Table 2

Dominant species/families found in columns (percent of community)

Phylogeny fraction of total clones (%)

Average percent identity

Acetate 2 mM 23 days

Acetate 10 mM 23 days

Acetate 10 mM 48 days

Acetate 10 mM 73 days

EOS 24 days

EOS 61 days

HRC 32 days

HRC 60 days

Lactate 25 days

Lactate 73 days

Actinobacteria

91

1.0

1.8

3.2

3.6

nd

nd

0.6

nd

3.5

1.5

Alpha-proteobacteria

92

4.8

12.3

3.2

2.7

1.3

1.8

0.0

2.5

1.2

5.1

Beta-proteobacteria

94

21.2

22.8

12.7

5.5

2.0

0.6

3.2

4.1

nd

nd

 Dechloromonas

97

15.4

14.0

4.8

2.7

nd

0.6

1.3

2.5

nd

nd

Gamma-proteobacteria

92

7.7

4.4

15.9

7.3

3.4

2.9

1.3

nd

5.8

nd

Delta-proteobacteria

88

9.6

7.9

4.8

13.6

0.7

7.0

1.9

0.8

1.2

9.6

 Geobacter

87

5.8

4.4

nd

7.3

nd

0.6

nd

0.8

nd

nd

 Pelobacter

87

3.8

3.5

nd

0.9

nd

nd

nd

nd

nd

nd

 Desulfovibrio

90

nd

nd

nd

0.6

nd

nd

4.4

nd

nd

nd

Firmicutes

91

1.0

nd

6.3

12.7

42.3

36.8

41.3

41.8

38.4

32.4

Clostridium

91

nd

nd

1.6

4.5

0.7

9.9

7.1

23.0

1.2

1.5

Propionispora

93

nd

nd

nd

nd

11.4

10.5

17.4

2.5

1.2

0.7

Sporomusa

92

nd

nd

nd

nd

27.5

4.1

3.2

2.5

26.7

23.5

Desulfosporosinus

93

nd

3.2

nd

nd

3.9

1.6

1.5

4.7

nd

Nd

Desulfotomaculum

89

6.4

nd

nd

0.6

nd

nd

1.5

nd

nd

nd

Discussion

The results demonstrate that the electron donor that is added to the subsurface sediments can greatly impact the effectiveness of uranium removal and that this is associated with different microbial community compositions. These findings suggest that a wider range of electron donors should be evaluated for bioremediation of uranium-contaminated groundwater.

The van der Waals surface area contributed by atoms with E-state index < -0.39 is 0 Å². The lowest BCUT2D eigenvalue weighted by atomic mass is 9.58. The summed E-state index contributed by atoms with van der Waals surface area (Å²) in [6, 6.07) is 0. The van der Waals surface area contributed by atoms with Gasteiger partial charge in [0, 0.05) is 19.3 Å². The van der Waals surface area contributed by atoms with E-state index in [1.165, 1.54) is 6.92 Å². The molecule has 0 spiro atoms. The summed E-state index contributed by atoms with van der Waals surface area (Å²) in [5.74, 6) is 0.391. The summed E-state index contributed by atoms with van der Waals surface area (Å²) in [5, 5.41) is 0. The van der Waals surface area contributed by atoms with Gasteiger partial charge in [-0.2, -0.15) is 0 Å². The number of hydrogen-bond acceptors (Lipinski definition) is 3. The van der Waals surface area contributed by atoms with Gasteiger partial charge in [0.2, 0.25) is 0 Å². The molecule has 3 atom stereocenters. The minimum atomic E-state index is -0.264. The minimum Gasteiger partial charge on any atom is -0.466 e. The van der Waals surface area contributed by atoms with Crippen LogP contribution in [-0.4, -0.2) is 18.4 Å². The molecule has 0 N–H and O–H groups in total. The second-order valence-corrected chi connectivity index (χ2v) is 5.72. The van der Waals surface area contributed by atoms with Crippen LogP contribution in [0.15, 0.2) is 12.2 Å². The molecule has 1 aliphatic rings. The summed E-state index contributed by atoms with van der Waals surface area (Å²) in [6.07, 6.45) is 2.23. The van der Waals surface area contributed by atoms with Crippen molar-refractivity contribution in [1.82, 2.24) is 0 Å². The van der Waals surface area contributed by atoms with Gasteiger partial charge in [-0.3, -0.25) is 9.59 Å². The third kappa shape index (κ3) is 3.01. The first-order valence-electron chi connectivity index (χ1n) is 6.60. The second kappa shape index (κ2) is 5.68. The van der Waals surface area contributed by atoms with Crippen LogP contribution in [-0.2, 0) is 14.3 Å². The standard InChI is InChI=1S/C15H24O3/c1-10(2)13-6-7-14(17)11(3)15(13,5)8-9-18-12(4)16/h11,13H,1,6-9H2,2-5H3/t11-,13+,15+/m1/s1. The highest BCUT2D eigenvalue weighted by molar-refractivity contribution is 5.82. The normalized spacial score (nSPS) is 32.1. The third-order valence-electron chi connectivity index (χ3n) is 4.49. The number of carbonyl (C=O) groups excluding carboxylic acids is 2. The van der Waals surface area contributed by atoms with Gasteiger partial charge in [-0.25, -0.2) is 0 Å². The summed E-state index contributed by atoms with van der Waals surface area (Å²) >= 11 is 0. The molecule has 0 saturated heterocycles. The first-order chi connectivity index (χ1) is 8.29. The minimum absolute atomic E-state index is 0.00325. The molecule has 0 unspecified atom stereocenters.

Both dissimilatory metal-reduction and sulfate reduction were important processes in these sediments at various points in time, as evidenced by the tight correlation between Fe(II) production and sulfate, U(VI), and DOC removal, and consistent with previous lab and field studies using sediments from this site (Anderson et al. 2003; Komlos et al. 2008a; Williams et al. 2011). Surprisingly, acetate, which has been found to be a good amendment for short-term uranium removal at the field site (Anderson et al. 2003; Vrionis et al. 2005; Guessan et al. 2008), was the least effective of the amendments tested for enabling the sustained removal of U(VI) from influent solutions. In the field, uranium removal is associated with a dramatic increase in the growth of Geobacter species (Holmes et al. 2007; Vrionis et al. 2005), as well as when their activity is sustained by providing acetate at non-limiting concentrations (Williams et al. 2011). In contrast, in the column studies acetate additions did promote some increase in the proportion of Geobacter, but they remained as minor constituents of the community. This was associated with a lower accumulation of Fe(II) than with the other amendments, suggesting that acetate was not effective in stimulating dissimilatory metal reduction in the sediments used in this study.